One way out of the hell of perfectionism is procrastination. "I'm sorry, but this would've been better if I‘d had more time, started earlier." Without a deadline, the artist Willem de Kooning invented a way out of his perfectionist work ethic. He painted doors into his paintings so he could exit. Without a limit, he knew he'd work his paintings to death; the spontaneity would be gone and with it the quality that made his art so…well, perfect.

Is perfectionism hereditary? My mother told me three things about my real father: 1) He was an alcoholic; 2) I inherited his large lips and unruly brows;and 3) He was a perfectionist; he worked at building a ship in a bottle so obsessively, he broke it. Beware - not the perfect face but rather perfectionism itself. Did my father drink, I wonder, because he couldn't bear the burden of his perfectionism?

Perfectionism is a burden, a burden I'll take on when endlessly fiddling with a poem or essay, but which I avoid in other realms, like keeping house. The more I clean, the more I see imperfection and dirt. When I'm through and can sit back and enjoy, I'm transformed into a miserable "house Nazi". Perfectionism meets obsession - "the house must remain this neat and clean. Always!" Living is too messy and must stop; perfectionism leads to stagnation…

…And breeds disappointment. Roquentin, in Jean Paul Sartre's Nausea, dreams of a perfect moment. When it comes, the perfect kiss is undermined by pine needles sticking him in the rear end. He is distracted and misses his perfect moment.

In his essay, "The Loss of the Creature," Walker Percy demonstrates how despite our plans and because of our planning we can never achieve perfection. Perfectionism never leads to perfection. Magic happens because it is unplanned and because we do not expect it. All we can do is be open to chance.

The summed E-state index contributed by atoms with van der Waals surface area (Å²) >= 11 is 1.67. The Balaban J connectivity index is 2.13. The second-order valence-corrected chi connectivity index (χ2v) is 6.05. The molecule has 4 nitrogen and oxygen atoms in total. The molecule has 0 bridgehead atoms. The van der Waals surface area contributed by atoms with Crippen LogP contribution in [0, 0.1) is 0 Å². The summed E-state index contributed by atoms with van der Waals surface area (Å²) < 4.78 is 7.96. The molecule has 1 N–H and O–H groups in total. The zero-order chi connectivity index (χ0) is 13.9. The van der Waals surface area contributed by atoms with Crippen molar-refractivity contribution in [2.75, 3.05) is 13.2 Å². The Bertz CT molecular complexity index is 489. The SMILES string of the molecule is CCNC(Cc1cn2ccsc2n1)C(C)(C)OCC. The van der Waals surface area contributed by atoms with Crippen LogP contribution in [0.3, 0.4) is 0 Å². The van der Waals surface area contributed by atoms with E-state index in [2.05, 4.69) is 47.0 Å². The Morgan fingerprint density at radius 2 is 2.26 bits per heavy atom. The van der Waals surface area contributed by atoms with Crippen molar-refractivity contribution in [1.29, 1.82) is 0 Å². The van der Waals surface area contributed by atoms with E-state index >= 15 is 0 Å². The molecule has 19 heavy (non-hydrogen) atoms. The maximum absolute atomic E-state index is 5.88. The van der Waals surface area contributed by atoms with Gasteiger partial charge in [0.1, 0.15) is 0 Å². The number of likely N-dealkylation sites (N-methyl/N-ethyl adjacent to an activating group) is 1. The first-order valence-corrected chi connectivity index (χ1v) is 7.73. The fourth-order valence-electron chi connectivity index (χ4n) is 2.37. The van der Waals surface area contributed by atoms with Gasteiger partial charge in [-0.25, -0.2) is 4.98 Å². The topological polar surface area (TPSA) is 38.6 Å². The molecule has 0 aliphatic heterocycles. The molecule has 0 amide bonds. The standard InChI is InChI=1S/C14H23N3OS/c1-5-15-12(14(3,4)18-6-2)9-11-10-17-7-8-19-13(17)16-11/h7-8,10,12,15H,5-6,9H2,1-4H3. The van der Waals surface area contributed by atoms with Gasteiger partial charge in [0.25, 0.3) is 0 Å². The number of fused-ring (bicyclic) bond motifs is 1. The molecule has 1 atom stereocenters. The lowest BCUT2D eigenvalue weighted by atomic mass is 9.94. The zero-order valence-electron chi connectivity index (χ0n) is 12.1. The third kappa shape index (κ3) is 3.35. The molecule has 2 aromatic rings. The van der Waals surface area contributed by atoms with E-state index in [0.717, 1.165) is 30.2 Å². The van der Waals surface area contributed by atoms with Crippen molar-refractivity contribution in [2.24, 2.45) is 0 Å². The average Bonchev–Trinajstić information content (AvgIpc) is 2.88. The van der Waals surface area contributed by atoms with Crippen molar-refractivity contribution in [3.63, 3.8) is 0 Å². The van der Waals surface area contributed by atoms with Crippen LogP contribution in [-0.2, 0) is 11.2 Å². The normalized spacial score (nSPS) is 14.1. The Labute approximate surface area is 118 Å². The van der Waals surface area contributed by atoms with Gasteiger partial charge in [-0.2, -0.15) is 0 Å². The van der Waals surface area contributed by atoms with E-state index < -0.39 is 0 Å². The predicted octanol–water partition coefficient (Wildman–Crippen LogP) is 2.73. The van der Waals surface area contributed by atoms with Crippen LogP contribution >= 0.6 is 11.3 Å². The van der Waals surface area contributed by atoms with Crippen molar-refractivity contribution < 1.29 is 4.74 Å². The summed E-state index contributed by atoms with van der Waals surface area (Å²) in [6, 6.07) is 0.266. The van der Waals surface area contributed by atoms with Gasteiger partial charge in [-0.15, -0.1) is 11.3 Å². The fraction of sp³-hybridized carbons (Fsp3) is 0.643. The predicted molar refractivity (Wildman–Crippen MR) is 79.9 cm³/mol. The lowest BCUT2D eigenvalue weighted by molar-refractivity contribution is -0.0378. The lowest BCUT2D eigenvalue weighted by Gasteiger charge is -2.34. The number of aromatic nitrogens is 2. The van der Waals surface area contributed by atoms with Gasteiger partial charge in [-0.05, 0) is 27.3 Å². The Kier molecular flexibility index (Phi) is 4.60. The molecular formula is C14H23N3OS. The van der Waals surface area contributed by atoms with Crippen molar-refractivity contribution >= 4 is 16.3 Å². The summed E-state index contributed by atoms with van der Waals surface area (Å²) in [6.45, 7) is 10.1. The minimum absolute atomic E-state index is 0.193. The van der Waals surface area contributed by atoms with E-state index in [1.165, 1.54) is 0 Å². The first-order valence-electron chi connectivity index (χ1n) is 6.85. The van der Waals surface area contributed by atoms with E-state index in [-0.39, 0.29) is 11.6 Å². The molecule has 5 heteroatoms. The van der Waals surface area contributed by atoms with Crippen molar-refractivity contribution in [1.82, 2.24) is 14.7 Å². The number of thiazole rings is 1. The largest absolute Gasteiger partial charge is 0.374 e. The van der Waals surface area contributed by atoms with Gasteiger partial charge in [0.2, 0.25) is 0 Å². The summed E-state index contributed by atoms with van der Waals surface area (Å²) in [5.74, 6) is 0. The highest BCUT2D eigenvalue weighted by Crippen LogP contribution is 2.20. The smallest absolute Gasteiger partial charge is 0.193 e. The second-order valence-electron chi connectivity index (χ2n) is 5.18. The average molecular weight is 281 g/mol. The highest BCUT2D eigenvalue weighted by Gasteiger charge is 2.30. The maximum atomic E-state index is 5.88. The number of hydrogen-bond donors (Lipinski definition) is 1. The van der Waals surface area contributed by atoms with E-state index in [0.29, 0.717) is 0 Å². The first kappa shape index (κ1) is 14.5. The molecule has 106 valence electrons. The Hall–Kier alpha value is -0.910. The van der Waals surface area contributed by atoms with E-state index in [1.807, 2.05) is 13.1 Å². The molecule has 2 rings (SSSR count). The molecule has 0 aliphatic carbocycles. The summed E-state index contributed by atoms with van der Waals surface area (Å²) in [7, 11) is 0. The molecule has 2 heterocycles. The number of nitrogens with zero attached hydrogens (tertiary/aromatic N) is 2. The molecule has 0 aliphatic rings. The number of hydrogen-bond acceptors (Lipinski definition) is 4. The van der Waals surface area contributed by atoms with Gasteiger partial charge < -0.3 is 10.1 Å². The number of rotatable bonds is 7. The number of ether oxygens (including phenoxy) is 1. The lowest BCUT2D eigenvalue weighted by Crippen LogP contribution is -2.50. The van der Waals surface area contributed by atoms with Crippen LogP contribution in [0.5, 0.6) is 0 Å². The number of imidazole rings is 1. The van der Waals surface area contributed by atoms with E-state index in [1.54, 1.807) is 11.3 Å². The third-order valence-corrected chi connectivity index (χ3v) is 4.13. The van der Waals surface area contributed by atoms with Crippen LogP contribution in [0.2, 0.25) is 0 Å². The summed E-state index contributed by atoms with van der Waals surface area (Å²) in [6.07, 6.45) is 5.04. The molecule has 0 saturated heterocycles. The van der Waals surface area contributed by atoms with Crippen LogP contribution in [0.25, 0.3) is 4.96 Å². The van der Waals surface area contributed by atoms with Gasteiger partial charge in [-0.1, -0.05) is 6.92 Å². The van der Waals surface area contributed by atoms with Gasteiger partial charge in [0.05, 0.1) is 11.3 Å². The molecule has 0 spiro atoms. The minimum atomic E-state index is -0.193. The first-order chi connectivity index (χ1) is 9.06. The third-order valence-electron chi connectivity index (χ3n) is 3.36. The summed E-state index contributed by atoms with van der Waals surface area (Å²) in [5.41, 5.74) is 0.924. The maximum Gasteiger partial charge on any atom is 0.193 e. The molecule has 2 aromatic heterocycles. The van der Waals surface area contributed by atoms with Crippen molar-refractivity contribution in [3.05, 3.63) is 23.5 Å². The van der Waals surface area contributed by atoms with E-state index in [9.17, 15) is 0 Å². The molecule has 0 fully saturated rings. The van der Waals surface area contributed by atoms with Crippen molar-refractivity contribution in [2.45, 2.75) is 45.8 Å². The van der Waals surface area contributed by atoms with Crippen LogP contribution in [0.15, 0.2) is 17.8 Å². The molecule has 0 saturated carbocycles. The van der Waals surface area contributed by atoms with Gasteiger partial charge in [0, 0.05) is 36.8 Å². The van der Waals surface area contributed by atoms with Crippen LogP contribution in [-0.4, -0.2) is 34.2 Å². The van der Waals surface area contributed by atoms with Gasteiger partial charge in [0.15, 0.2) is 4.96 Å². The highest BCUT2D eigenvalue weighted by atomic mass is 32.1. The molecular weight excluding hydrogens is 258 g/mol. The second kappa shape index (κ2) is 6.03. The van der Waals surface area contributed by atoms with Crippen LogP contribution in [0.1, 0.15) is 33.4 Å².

For some American Indians, accident/chance comes in the form of all-too-human, imperfect Coyote. Despite his good intentions, Coyote wreaks havoc. First Woman writes the laws onto the stars for all to see. Coyote impatiently tosses them into the sky. That's why the world is the way it is; there are no laws; we make the laws, each of us in our own way. We writers crave perfection; but perfection is sterile, lifeless, brittle. Luckily, Coyote lurks nearby.


Lynne Shapiro is a writer and teacher who lives with her husband, teenage son, dog, bird and turtle in a perfectly chaotic home in Hoboken, New Jersey.


What is your stand on perfection?

  by Marilyn Petty

Six little Bo-Peeps dressed in spriggy, ruffled frocks with white pantaloons milled around backstage waiting to perform at a recital presented by Billie and Earl's Dance Studio. I was the smallest and thus the last in line to enter Stage Right. Except that Pamela, the leader, tippy-toed out in her ballet shoes Stage Left leaving me dashing hither and yon back stage until some mother nudged me out-—late-—to follow the troop. The audience laughed. I was 6 years old and that was the first and last time I believed in Perfection. I was right, Pamela was wrong. Practice had made me perfect and the audience laughed.

Had I had the aplomb to sweep a cute curtsey before joining my proper place in line, I might have engendered applause and thus gone on to scale the slippery slope of Perfection. But the view from such lofty heights is too rarified, crowded on the way up by too many wannabees elbowing their way to an illusion. Instead of trying to Stand on Perfection, I'm down below working on Doing My Best. Striving for my very own Best leaves plenty of room for stumbling, for picking myself up to go again and get better at doing my best.

Still, I wish I had done that cute little curtsey, given a cheerful wave, knocked that audience dead, and shown up Pamela for the bumbling idiot she was. Perfection....


Marilyn Petty lives in Santa Rosa and every day strives her best even in this Crone stage of her life.


Leave It

  by Pat Tyler

Here is my personal motto regarding perfection: LEAVE PERFECTION TO THE PERFECTIONISTS.

This motto evolved far too slowly during my past seventy-three years. But evolve it has. At last. And that counts.

Like any motto, this one only serves me well if #1) I can remember it and #2) I can put it to good use.

I'm a woodcrafter and sign maker and many years ago I created little signs to hang everywhere, as reminders of my personal beliefs, especially about perfectionism.

Some were calligraphed in black India ink on white parchment paper. Those were glued (with removable glue) onto the refrigerator door, bathroom mirror, underbelly of the toilet seat lid, right below the microwave door, and just above my computer screen.